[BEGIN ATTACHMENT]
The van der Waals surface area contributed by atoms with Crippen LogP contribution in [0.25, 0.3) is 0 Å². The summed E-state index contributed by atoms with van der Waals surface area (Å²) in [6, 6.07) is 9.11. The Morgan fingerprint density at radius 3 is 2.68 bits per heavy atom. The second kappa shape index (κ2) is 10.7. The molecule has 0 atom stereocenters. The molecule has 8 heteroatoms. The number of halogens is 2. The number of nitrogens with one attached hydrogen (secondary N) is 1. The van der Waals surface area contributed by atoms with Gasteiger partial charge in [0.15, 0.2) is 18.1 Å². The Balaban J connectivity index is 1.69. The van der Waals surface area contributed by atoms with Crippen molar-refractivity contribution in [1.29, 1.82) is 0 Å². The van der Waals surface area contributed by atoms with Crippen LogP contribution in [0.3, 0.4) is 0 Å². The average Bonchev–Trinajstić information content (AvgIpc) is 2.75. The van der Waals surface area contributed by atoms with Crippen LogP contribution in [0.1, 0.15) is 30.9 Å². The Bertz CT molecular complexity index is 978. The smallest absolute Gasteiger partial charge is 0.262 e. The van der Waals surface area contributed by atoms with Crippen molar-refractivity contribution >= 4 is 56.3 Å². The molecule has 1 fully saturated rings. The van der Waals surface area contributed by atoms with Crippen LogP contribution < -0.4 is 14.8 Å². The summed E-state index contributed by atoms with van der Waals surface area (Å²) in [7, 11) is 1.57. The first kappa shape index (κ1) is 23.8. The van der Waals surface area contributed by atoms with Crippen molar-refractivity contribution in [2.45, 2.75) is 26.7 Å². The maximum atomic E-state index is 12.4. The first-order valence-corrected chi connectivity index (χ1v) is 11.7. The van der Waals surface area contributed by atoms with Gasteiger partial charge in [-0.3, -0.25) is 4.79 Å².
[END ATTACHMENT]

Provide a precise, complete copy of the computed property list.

The van der Waals surface area contributed by atoms with Crippen LogP contribution in [0.25, 0.3) is 0 Å². The summed E-state index contributed by atoms with van der Waals surface area (Å²) in [6, 6.07) is 9.11. The Morgan fingerprint density at radius 3 is 2.68 bits per heavy atom. The second kappa shape index (κ2) is 10.7. The molecule has 0 atom stereocenters. The molecule has 8 heteroatoms. The number of halogens is 2. The number of nitrogens with one attached hydrogen (secondary N) is 1. The van der Waals surface area contributed by atoms with Gasteiger partial charge in [0.15, 0.2) is 18.1 Å². The Balaban J connectivity index is 1.69. The van der Waals surface area contributed by atoms with Crippen molar-refractivity contribution in [1.29, 1.82) is 0 Å². The van der Waals surface area contributed by atoms with Crippen LogP contribution in [0.3, 0.4) is 0 Å². The average Bonchev–Trinajstić information content (AvgIpc) is 2.75. The van der Waals surface area contributed by atoms with Crippen LogP contribution in [0.1, 0.15) is 30.9 Å². The Bertz CT molecular complexity index is 978. The smallest absolute Gasteiger partial charge is 0.262 e. The van der Waals surface area contributed by atoms with Crippen molar-refractivity contribution >= 4 is 56.3 Å². The molecule has 1 fully saturated rings. The van der Waals surface area contributed by atoms with Crippen LogP contribution < -0.4 is 14.8 Å². The summed E-state index contributed by atoms with van der Waals surface area (Å²) in [7, 11) is 1.57. The first kappa shape index (κ1) is 23.8. The van der Waals surface area contributed by atoms with Crippen molar-refractivity contribution in [2.45, 2.75) is 26.7 Å². The maximum atomic E-state index is 12.4. The first-order valence-corrected chi connectivity index (χ1v) is 11.7. The van der Waals surface area contributed by atoms with Gasteiger partial charge in [-0.3, -0.25) is 4.79 Å².